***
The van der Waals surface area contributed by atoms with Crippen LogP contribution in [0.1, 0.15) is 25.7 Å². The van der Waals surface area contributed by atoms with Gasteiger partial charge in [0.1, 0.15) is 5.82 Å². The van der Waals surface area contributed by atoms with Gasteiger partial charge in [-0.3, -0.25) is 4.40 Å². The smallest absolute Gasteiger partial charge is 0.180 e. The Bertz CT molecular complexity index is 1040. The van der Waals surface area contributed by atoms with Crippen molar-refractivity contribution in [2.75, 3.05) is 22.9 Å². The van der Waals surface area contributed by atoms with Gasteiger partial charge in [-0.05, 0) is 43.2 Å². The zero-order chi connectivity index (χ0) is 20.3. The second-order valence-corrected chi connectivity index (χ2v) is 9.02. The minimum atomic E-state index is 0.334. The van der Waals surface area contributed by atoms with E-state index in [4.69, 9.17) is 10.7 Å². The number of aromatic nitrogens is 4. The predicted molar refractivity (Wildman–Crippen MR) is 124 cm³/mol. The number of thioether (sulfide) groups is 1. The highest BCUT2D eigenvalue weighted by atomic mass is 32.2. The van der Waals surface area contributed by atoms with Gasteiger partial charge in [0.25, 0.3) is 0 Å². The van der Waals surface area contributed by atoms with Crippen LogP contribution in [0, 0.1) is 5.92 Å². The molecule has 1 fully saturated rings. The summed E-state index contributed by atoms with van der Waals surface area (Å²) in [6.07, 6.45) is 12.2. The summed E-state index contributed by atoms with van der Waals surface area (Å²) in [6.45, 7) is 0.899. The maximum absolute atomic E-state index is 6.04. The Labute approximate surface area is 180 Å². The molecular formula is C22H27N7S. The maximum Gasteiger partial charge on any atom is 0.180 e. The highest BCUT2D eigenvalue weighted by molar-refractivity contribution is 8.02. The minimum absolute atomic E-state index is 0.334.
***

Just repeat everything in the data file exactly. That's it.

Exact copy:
The van der Waals surface area contributed by atoms with Crippen LogP contribution in [0.1, 0.15) is 25.7 Å². The van der Waals surface area contributed by atoms with Gasteiger partial charge in [0.1, 0.15) is 5.82 Å². The van der Waals surface area contributed by atoms with Gasteiger partial charge in [-0.3, -0.25) is 4.40 Å². The smallest absolute Gasteiger partial charge is 0.180 e. The Bertz CT molecular complexity index is 1040. The van der Waals surface area contributed by atoms with Crippen molar-refractivity contribution in [2.75, 3.05) is 22.9 Å². The van der Waals surface area contributed by atoms with Gasteiger partial charge in [-0.05, 0) is 43.2 Å². The zero-order chi connectivity index (χ0) is 20.3. The second-order valence-corrected chi connectivity index (χ2v) is 9.02. The minimum atomic E-state index is 0.334. The van der Waals surface area contributed by atoms with E-state index in [4.69, 9.17) is 10.7 Å². The number of aromatic nitrogens is 4. The predicted molar refractivity (Wildman–Crippen MR) is 124 cm³/mol. The number of thioether (sulfide) groups is 1. The highest BCUT2D eigenvalue weighted by atomic mass is 32.2. The van der Waals surface area contributed by atoms with Gasteiger partial charge in [0.25, 0.3) is 0 Å². The van der Waals surface area contributed by atoms with Crippen LogP contribution in [0, 0.1) is 5.92 Å². The molecule has 1 fully saturated rings. The summed E-state index contributed by atoms with van der Waals surface area (Å²) in [6.07, 6.45) is 12.2. The summed E-state index contributed by atoms with van der Waals surface area (Å²) in [6.45, 7) is 0.899. The maximum absolute atomic E-state index is 6.04. The Labute approximate surface area is 180 Å². The molecular formula is C22H27N7S. The maximum Gasteiger partial charge on any atom is 0.180 e. The highest BCUT2D eigenvalue weighted by molar-refractivity contribution is 8.02. The minimum absolute atomic E-state index is 0.334.